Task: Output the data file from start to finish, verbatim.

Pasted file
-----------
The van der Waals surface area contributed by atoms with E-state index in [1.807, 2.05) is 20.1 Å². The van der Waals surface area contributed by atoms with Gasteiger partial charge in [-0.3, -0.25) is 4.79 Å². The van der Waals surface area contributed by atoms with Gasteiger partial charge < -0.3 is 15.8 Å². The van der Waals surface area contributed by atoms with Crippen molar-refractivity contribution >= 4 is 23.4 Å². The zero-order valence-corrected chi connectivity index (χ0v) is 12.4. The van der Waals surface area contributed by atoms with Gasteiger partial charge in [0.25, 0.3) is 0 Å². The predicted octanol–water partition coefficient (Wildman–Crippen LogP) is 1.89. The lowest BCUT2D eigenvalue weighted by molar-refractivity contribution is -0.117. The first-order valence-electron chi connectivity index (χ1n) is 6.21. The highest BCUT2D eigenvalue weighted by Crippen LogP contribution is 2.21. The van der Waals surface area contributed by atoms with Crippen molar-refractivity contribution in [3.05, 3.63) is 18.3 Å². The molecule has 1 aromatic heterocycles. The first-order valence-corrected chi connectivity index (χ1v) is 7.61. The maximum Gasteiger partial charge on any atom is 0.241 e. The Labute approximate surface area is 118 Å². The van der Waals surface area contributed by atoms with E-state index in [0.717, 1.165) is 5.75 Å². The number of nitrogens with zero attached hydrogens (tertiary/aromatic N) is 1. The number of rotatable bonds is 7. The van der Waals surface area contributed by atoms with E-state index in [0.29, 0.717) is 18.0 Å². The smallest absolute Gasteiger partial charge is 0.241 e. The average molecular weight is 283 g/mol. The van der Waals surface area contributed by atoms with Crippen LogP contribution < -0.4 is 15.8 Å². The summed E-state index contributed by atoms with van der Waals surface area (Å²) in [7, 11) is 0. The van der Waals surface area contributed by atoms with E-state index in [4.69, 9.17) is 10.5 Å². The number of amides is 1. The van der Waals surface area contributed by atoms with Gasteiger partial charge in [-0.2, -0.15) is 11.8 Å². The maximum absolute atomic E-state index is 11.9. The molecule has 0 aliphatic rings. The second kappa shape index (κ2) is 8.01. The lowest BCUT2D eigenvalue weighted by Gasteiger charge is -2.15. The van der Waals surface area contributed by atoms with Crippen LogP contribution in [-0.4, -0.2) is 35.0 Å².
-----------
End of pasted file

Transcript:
The van der Waals surface area contributed by atoms with E-state index in [1.807, 2.05) is 20.1 Å². The van der Waals surface area contributed by atoms with Gasteiger partial charge in [-0.3, -0.25) is 4.79 Å². The van der Waals surface area contributed by atoms with Gasteiger partial charge < -0.3 is 15.8 Å². The van der Waals surface area contributed by atoms with Crippen molar-refractivity contribution >= 4 is 23.4 Å². The zero-order valence-corrected chi connectivity index (χ0v) is 12.4. The van der Waals surface area contributed by atoms with Gasteiger partial charge in [0.25, 0.3) is 0 Å². The predicted octanol–water partition coefficient (Wildman–Crippen LogP) is 1.89. The lowest BCUT2D eigenvalue weighted by molar-refractivity contribution is -0.117. The first-order valence-electron chi connectivity index (χ1n) is 6.21. The highest BCUT2D eigenvalue weighted by Crippen LogP contribution is 2.21. The van der Waals surface area contributed by atoms with Crippen molar-refractivity contribution in [3.05, 3.63) is 18.3 Å². The molecule has 1 aromatic heterocycles. The first-order valence-corrected chi connectivity index (χ1v) is 7.61. The maximum Gasteiger partial charge on any atom is 0.241 e. The Labute approximate surface area is 118 Å². The van der Waals surface area contributed by atoms with E-state index in [0.717, 1.165) is 5.75 Å². The number of nitrogens with zero attached hydrogens (tertiary/aromatic N) is 1. The number of rotatable bonds is 7. The van der Waals surface area contributed by atoms with E-state index in [0.29, 0.717) is 18.0 Å². The smallest absolute Gasteiger partial charge is 0.241 e. The average molecular weight is 283 g/mol. The van der Waals surface area contributed by atoms with Crippen LogP contribution < -0.4 is 15.8 Å². The summed E-state index contributed by atoms with van der Waals surface area (Å²) in [7, 11) is 0. The van der Waals surface area contributed by atoms with E-state index in [4.69, 9.17) is 10.5 Å². The number of amides is 1. The van der Waals surface area contributed by atoms with Gasteiger partial charge in [-0.2, -0.15) is 11.8 Å². The maximum absolute atomic E-state index is 11.9. The molecule has 0 aliphatic rings. The second kappa shape index (κ2) is 8.01. The lowest BCUT2D eigenvalue weighted by Gasteiger charge is -2.15. The van der Waals surface area contributed by atoms with Crippen LogP contribution in [-0.4, -0.2) is 35.0 Å².